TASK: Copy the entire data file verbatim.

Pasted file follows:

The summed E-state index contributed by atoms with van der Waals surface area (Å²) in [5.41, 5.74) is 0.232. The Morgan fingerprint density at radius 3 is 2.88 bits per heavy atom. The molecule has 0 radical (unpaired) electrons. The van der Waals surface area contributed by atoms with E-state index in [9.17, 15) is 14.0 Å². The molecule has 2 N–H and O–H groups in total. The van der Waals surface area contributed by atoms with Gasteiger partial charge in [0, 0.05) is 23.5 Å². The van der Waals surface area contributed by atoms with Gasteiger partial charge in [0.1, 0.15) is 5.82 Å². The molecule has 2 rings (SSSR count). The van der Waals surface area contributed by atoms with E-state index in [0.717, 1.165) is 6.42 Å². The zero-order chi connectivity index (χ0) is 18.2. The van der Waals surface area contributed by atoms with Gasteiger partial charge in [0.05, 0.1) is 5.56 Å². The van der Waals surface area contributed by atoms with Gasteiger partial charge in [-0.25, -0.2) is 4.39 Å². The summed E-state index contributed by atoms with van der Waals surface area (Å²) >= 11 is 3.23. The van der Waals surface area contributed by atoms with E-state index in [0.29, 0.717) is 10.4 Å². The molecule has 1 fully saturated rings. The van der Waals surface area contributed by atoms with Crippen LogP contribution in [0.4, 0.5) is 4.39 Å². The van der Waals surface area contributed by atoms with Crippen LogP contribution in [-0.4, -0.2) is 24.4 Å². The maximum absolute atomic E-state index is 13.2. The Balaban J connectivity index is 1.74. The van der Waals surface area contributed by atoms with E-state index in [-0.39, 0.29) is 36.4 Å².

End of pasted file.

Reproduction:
The summed E-state index contributed by atoms with van der Waals surface area (Å²) in [5.41, 5.74) is 0.232. The Morgan fingerprint density at radius 3 is 2.88 bits per heavy atom. The molecule has 0 radical (unpaired) electrons. The van der Waals surface area contributed by atoms with E-state index in [9.17, 15) is 14.0 Å². The molecule has 2 N–H and O–H groups in total. The van der Waals surface area contributed by atoms with Gasteiger partial charge in [0, 0.05) is 23.5 Å². The van der Waals surface area contributed by atoms with Gasteiger partial charge in [0.1, 0.15) is 5.82 Å². The molecule has 2 rings (SSSR count). The van der Waals surface area contributed by atoms with E-state index in [0.717, 1.165) is 6.42 Å². The zero-order chi connectivity index (χ0) is 18.2. The van der Waals surface area contributed by atoms with Gasteiger partial charge in [0.05, 0.1) is 5.56 Å². The van der Waals surface area contributed by atoms with Gasteiger partial charge in [-0.25, -0.2) is 4.39 Å². The summed E-state index contributed by atoms with van der Waals surface area (Å²) >= 11 is 3.23. The van der Waals surface area contributed by atoms with E-state index in [0.29, 0.717) is 10.4 Å². The molecule has 1 fully saturated rings. The van der Waals surface area contributed by atoms with Crippen LogP contribution in [0.4, 0.5) is 4.39 Å². The van der Waals surface area contributed by atoms with Crippen LogP contribution in [-0.4, -0.2) is 24.4 Å². The maximum absolute atomic E-state index is 13.2. The Balaban J connectivity index is 1.74. The van der Waals surface area contributed by atoms with E-state index in [-0.39, 0.29) is 36.4 Å².